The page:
Connect to an Embedded Web Server with Automated Certificate Management

By Wilfred Nilsen


Real Time Logic LLC

October 15, 2018


Connect to an Embedded Web Server with Automated Certificate Management

Don't let your users get caught in a security web. Make it easy for them.

When you create a product containing an embedded web server, you’re faced with the problem of ensuring that your users can easily and securely communicate with your product over a private network, no matter what device or browser they’re using to access it. Existing solutions require that users jump through lengthy technical hoops to set up a Public Key Infrastructure (PKI) solution, or manually bypass uncomfortable warning screens from browsers flagging their connection with your product as untrustworthy or uncertified.

In today’s hyper-connected digital landscape, products containing embedded web servers are reaching a user base with a wider range of technical knowledge, many of whom want to avoid dealing with complex security issues. For these users, it’s necessary to provide a solution that means they’ll never have to think about the problem. Products like SharkTrust, an automated certificate management service, simplify the process of setting up a secure connection with an embedded web server.

HTTP Limitations

Some device makers avoid the certificate-management problem altogether by simply offering an HTTP connection, but that comes with some disadvantages. For example, many companies mandate security even on a private network, especially when critical and sensitive information passes across it. Failing to provide HTTPS might make them hesitant to use your product. Also, many browsers are flagging all HTTP connections as insecure, which means that not only would users be confronted with an uncomfortable message warning them of an insecure connection, but many browser features that rely on HTTPS, such as password managers, won’t work. This can damage your product’s user experience.

Products featuring a self-signed SSL certificate still face problems with modern browsers, which don’t trust these certificates, triggering a warning of an insecure connection. While these warnings can be bypassed, doing so makes the connection essentially an HTTP connection, which limits browser features that rely on HTTPS, resulting in a negative experience.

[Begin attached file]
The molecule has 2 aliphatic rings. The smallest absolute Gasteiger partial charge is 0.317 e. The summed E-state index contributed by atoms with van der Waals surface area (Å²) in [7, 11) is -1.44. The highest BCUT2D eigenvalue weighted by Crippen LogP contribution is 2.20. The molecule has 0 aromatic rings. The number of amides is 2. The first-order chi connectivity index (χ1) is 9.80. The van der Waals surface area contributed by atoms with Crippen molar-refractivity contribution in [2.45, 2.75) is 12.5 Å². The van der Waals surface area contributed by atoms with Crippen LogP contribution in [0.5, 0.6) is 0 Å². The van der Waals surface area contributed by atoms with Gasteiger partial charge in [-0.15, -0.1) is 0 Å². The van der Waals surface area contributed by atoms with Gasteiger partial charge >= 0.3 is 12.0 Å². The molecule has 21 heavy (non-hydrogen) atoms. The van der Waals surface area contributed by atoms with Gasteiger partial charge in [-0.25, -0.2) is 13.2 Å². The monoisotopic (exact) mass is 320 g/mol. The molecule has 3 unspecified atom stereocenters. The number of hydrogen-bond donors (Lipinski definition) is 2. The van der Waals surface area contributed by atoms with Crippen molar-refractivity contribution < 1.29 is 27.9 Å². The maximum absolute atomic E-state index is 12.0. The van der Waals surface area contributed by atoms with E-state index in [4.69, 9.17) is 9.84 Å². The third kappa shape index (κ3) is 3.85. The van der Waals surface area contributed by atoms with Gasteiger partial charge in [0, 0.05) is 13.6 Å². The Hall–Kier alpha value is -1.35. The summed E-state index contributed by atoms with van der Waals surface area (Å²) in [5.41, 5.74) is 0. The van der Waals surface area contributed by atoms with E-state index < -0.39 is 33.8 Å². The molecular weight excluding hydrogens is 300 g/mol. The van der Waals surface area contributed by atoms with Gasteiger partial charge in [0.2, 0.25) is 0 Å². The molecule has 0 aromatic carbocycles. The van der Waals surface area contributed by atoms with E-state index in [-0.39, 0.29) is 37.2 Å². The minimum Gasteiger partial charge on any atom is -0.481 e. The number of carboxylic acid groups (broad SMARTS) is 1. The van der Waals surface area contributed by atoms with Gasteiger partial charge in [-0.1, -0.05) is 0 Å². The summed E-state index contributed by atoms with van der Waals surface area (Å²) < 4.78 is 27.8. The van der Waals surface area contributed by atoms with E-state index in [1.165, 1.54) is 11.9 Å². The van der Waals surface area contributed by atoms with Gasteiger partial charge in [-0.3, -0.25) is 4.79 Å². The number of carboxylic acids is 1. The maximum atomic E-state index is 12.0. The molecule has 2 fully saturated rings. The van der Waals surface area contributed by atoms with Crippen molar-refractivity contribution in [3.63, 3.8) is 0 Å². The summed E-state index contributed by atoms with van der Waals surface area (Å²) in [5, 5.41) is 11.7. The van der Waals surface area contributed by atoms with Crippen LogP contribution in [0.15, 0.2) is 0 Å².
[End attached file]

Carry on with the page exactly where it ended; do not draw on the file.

Purchasing a certificate from a Certificate Authority (CA) is a way for users to have a secure HTTPS connection when communicating with their devices. However, CAs don’t issue certificates for private networks, and this means your users must implement a PKI solution to get one. Existing PKI solutions typically require users to go through a lengthy, technically-challenging setup process, which makes using your product more difficult to use.

With an automated certificate management service like SharkTrust, users will have an easier time setting up your product on their network and securely connecting to it from any device or browser. For starters, your product doesn’t need a manually configured IP address, and instead can connect to the user company’s private network, getting a dynamic IP using DHCP. The device then connects to the online service, registers the private IP address, and downloads the SSL certificate, avoiding manual configuration.

For the user, accessing and connecting with a device is streamlined and comfortable. After connecting to an online web interface, they can access a list of all registered devices on their private network. Securely connecting to a device is as simple as clicking on it in the list.

Wilfred Nilsen, Founder and CTO of Real Time Logic, has 28 years of experience in designing embedded network software. Motivated by a vision of a connected embedded systems, he designed the Barracuda App Server with its suite of secure IoT protocols, tailoring it for the small footprint, real-time needs of embedded microcontrollers and microprocessors.

I have worked directly and indirectly with embedded system design and programming since 1990. My specialties are Internet security, real time communication for embedded systems, IoT communication, and real-time distributed web applications designed specifically for (industrial) device management. I work with many technologies, including C/C++, Lua, Java, JavaScript, and HTML5.

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